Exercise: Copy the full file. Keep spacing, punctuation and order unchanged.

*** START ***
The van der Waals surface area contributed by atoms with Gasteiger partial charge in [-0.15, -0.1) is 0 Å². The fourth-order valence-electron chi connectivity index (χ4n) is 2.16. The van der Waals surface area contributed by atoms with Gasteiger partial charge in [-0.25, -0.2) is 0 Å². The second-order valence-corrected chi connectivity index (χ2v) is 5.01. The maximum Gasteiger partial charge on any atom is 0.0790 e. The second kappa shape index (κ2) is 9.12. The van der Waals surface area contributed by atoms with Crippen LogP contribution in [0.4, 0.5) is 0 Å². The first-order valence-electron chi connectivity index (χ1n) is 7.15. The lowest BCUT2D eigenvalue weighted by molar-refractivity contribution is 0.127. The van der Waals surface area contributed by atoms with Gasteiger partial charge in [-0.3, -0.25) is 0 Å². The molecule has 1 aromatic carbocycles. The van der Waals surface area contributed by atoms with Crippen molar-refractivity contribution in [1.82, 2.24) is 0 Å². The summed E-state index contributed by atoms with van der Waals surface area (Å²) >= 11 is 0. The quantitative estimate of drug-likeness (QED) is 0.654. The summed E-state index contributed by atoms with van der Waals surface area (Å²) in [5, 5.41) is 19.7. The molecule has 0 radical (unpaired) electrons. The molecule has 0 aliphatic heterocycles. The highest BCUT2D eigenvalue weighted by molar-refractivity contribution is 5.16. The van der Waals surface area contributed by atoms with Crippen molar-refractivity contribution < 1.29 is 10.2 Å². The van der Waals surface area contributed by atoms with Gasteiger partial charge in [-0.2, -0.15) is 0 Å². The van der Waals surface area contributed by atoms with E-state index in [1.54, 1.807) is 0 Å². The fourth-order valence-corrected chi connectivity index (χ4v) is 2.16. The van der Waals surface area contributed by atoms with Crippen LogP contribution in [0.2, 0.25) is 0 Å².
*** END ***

The van der Waals surface area contributed by atoms with Gasteiger partial charge in [-0.15, -0.1) is 0 Å². The fourth-order valence-electron chi connectivity index (χ4n) is 2.16. The van der Waals surface area contributed by atoms with Gasteiger partial charge in [-0.25, -0.2) is 0 Å². The second-order valence-corrected chi connectivity index (χ2v) is 5.01. The maximum Gasteiger partial charge on any atom is 0.0790 e. The second kappa shape index (κ2) is 9.12. The van der Waals surface area contributed by atoms with Crippen LogP contribution in [0.4, 0.5) is 0 Å². The first-order valence-electron chi connectivity index (χ1n) is 7.15. The lowest BCUT2D eigenvalue weighted by molar-refractivity contribution is 0.127. The van der Waals surface area contributed by atoms with Gasteiger partial charge in [-0.3, -0.25) is 0 Å². The molecule has 1 aromatic carbocycles. The van der Waals surface area contributed by atoms with Crippen molar-refractivity contribution in [1.82, 2.24) is 0 Å². The summed E-state index contributed by atoms with van der Waals surface area (Å²) >= 11 is 0. The quantitative estimate of drug-likeness (QED) is 0.654. The summed E-state index contributed by atoms with van der Waals surface area (Å²) in [5, 5.41) is 19.7. The molecule has 0 radical (unpaired) electrons. The molecule has 0 aliphatic heterocycles. The highest BCUT2D eigenvalue weighted by molar-refractivity contribution is 5.16. The van der Waals surface area contributed by atoms with Crippen molar-refractivity contribution < 1.29 is 10.2 Å². The van der Waals surface area contributed by atoms with Gasteiger partial charge in [-0.2, -0.15) is 0 Å². The van der Waals surface area contributed by atoms with E-state index in [1.54, 1.807) is 0 Å². The fourth-order valence-corrected chi connectivity index (χ4v) is 2.16. The van der Waals surface area contributed by atoms with Crippen LogP contribution in [0.2, 0.25) is 0 Å².